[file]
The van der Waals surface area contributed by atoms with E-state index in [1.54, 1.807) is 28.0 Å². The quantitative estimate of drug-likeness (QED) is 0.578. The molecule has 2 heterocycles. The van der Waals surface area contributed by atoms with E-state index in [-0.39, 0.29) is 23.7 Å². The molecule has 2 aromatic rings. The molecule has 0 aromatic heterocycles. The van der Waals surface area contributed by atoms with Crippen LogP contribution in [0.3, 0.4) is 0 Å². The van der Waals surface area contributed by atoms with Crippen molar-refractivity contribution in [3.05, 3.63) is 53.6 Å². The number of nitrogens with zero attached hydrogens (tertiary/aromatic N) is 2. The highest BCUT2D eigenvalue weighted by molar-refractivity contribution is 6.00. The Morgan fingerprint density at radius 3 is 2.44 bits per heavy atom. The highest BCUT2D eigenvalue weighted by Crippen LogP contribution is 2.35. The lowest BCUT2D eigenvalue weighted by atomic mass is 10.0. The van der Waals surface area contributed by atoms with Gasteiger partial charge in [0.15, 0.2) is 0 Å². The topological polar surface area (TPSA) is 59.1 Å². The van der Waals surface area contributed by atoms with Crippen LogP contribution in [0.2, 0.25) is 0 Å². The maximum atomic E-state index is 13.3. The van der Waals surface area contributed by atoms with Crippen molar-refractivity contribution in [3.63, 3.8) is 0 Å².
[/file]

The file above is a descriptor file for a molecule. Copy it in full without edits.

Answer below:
The van der Waals surface area contributed by atoms with E-state index in [1.54, 1.807) is 28.0 Å². The quantitative estimate of drug-likeness (QED) is 0.578. The molecule has 2 heterocycles. The van der Waals surface area contributed by atoms with E-state index in [-0.39, 0.29) is 23.7 Å². The molecule has 2 aromatic rings. The molecule has 0 aromatic heterocycles. The van der Waals surface area contributed by atoms with Crippen LogP contribution in [0.3, 0.4) is 0 Å². The van der Waals surface area contributed by atoms with Crippen molar-refractivity contribution in [3.05, 3.63) is 53.6 Å². The number of nitrogens with zero attached hydrogens (tertiary/aromatic N) is 2. The highest BCUT2D eigenvalue weighted by molar-refractivity contribution is 6.00. The Morgan fingerprint density at radius 3 is 2.44 bits per heavy atom. The highest BCUT2D eigenvalue weighted by Crippen LogP contribution is 2.35. The lowest BCUT2D eigenvalue weighted by atomic mass is 10.0. The van der Waals surface area contributed by atoms with Gasteiger partial charge in [0.15, 0.2) is 0 Å². The topological polar surface area (TPSA) is 59.1 Å². The van der Waals surface area contributed by atoms with Crippen LogP contribution in [0.2, 0.25) is 0 Å². The maximum atomic E-state index is 13.3. The van der Waals surface area contributed by atoms with Crippen molar-refractivity contribution in [3.63, 3.8) is 0 Å².